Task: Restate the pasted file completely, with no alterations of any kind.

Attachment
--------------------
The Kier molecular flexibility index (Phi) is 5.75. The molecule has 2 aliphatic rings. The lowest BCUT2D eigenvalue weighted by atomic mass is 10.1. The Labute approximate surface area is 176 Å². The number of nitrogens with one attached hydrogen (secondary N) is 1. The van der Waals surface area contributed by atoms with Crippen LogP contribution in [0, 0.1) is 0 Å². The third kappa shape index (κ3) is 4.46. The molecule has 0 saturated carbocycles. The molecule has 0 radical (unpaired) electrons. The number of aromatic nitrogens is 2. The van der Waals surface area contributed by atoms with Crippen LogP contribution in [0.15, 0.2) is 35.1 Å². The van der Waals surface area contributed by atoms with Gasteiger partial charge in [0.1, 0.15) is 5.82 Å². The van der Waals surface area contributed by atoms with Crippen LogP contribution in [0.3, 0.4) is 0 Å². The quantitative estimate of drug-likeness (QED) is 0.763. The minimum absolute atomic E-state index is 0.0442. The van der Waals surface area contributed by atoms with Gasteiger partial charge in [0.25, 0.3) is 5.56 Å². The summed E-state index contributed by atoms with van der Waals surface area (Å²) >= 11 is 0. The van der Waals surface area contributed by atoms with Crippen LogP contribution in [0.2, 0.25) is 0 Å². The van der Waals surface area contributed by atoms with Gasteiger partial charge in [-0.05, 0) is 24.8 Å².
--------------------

The Kier molecular flexibility index (Phi) is 5.75. The molecule has 2 aliphatic rings. The lowest BCUT2D eigenvalue weighted by atomic mass is 10.1. The Labute approximate surface area is 176 Å². The number of nitrogens with one attached hydrogen (secondary N) is 1. The van der Waals surface area contributed by atoms with Crippen LogP contribution in [0, 0.1) is 0 Å². The third kappa shape index (κ3) is 4.46. The molecule has 0 saturated carbocycles. The molecule has 0 radical (unpaired) electrons. The number of aromatic nitrogens is 2. The van der Waals surface area contributed by atoms with Crippen LogP contribution in [0.15, 0.2) is 35.1 Å². The van der Waals surface area contributed by atoms with Gasteiger partial charge in [0.1, 0.15) is 5.82 Å². The van der Waals surface area contributed by atoms with Crippen LogP contribution in [0.3, 0.4) is 0 Å². The quantitative estimate of drug-likeness (QED) is 0.763. The minimum absolute atomic E-state index is 0.0442. The van der Waals surface area contributed by atoms with Gasteiger partial charge in [0.25, 0.3) is 5.56 Å². The summed E-state index contributed by atoms with van der Waals surface area (Å²) >= 11 is 0. The van der Waals surface area contributed by atoms with Crippen LogP contribution in [0.2, 0.25) is 0 Å². The van der Waals surface area contributed by atoms with Gasteiger partial charge in [-0.05, 0) is 24.8 Å².